Most of the legal world this week has been talking about King v. Burwell, a case from the D.C. Circuit which the Supreme Court announced last Friday it would take up. There are three potential companion cases, one of which is happening right here in Indiana. Strap in for a long ride.
What’s at stake? Although the facts differ in each case, the basic question comes down to the fact that the ACA, as written, seems to suggest that certain subsidies and mandates only apply to insurance exchanges set up by the states. Various parties in states that refused to set up exchanges (and for whom exchanges were set up by the federal government) argue that these provisions don’t apply. If the Court rules in their favor, the ACA will be severely weakened in those states, which include Indiana. The ACA will still be law, but the IRS will no longer be able to grant subsidies or collect penalties in those states where exchanges are run by the federal government.
What are the cases? First and foremost, to get any confusion about names out of the way, in each case, the official defendants are some combination of the IRS, the Department of Health and Human Services (HHS), the Treasury and their directors. I’ll be simply referring to them as the IRS for this post, since that is the most straightforward. Sylvia Burwell is the Secretary of HHS.
The first case, which the Court agreed to hear, is King v. Burwell. In this case, the Plaintiffs are residents of Virginia who do not wish to purchase the mandated health care. Without the subsidies provided by the IRS, they would not be required to so, because their income would exempt them. They therefore challenged the right of the IRS to give them a tax credit. The Fourth Circuit ruled in favor of the IRS.
The next case, Halbig v. Burwell, is very similar. In this case, both individuals and employees are challenging the tax credit provisions, on the grounds that, without the credits, they would not meet the criteria for being subject to the mandates and associated penalties. The D.C. Circuit has ruled in favor of the Plaintiffs in a 2-1 decision, but have granted an en banc review scheduled for December.
In Pruitt v. Burwell (alternatively called Oklahoma v. Burwell; Scott Pruitt is the Attorney General of Oklahoma), a district court ruled against the IRS on similar grounds. In Indiana v. IRS, the state and various school officials have sued on similar grounds, but this case has not been heard yet.
What’s the key issue? These cases are not attacking the ACA directly. Instead they are challenging the IRS rules which apply the same credits and penalties to the federally-run exchanges as the state-run exchanges, bringing suit under the Administrative Procedure Act (APA), which allows plaintiffs to challenge administrative rules in court once all administrative remedies have been exhausted.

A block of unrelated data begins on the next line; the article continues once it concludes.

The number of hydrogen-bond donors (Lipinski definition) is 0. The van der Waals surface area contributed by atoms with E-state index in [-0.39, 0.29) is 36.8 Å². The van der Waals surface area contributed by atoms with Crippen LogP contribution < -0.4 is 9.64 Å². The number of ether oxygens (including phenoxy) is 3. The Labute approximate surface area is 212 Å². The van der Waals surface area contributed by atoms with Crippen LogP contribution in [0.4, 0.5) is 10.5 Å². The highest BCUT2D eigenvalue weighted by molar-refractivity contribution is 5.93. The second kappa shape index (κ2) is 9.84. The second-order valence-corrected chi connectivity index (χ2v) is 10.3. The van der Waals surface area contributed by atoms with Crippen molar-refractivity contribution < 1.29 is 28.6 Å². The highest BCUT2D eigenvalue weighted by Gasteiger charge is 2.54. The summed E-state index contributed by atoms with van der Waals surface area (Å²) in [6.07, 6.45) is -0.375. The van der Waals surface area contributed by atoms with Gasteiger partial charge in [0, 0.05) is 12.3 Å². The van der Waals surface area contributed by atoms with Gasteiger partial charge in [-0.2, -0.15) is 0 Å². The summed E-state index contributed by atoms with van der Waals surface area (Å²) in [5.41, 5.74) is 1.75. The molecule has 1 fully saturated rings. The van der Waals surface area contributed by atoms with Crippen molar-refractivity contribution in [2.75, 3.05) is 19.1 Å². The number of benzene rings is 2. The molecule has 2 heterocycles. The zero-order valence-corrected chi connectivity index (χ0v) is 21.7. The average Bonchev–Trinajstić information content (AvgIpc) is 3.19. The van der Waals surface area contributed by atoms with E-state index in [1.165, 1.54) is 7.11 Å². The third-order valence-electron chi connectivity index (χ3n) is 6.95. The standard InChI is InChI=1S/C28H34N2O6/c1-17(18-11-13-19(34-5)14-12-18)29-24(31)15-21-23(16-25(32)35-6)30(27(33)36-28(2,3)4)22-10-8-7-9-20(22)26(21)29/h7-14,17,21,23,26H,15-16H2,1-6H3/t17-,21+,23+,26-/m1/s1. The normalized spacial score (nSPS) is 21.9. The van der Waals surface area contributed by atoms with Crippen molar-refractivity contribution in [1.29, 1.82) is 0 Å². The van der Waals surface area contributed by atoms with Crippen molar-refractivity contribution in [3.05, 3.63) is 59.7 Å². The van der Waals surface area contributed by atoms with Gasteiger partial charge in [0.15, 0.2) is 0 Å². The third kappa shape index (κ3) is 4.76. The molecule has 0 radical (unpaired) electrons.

In challenging the IRS rules, the plaintiffs will be up against what is known as the “Chevron two-step test”, after Chevron v. Natural Resources Defense Council, in which the test was elucidated. The test, used to judge whether an administrative agency’s interpretation of the law is valid, has (unsurprisingly) two steps:
- On the particular issue, has Congress spoken directly with clear intent? If so, then that interpretation must rule, and neither court nor agency can change it.
- If the law is ambiguous, is the agency’s interpretation reasonable?
The Fourth Circuit and D.C. Circuit disagreed on whether the first step was met. Exactly what it takes for a law to be “clear” is a somewhat open question, which the Supreme Court is pretty well guaranteed to speak to. This is the step at which the Plaintiffs likely need to win the case, if they are to succeed.
The reason for this is that step two does not require the agency to be correct in its interpretation. If the court can thing of a better interpretation, that doesn’t matter. If the agency’s interpretation is merely “reasonable,” it will stand, regardless of the court’s opinions on it. This is called “Chevron deference,” because it is, by its very nature, extremely deferential. Once an agency gets past step one, it’s much smoother sailing.
So was Congress clear? Maybe. This is what the Court will need to examine. From a strictly textualist point of view, yes, Congress was clear. The language very clearly says that the tax credits are for exchanges set up by the State. However, like most things, this isn’t quite that simple. There is another important principle at stake. Courts should not, when interpreting Congressional intent, do so in such a way as to render parts of the law absurd. The IRS argues that a strict reading of these provisions in the ACA would do just that, and they may have a good argument.
Again, what’s the deal for Hoosiers? If the Court rules for the plaintiffs, Hoosiers who are eligible for tax credits will no longer be eligible. If they have received any, they will have to pay them back. Along this this, however, provisions which demarcate those businesses and individuals to whom the mandates apply are determined partially by income, less any tax credits, and a large number will suddenly become exempt from the requirements of the ACA.
That should cover the basics. The Supreme Court is expected to rule on the case by next June.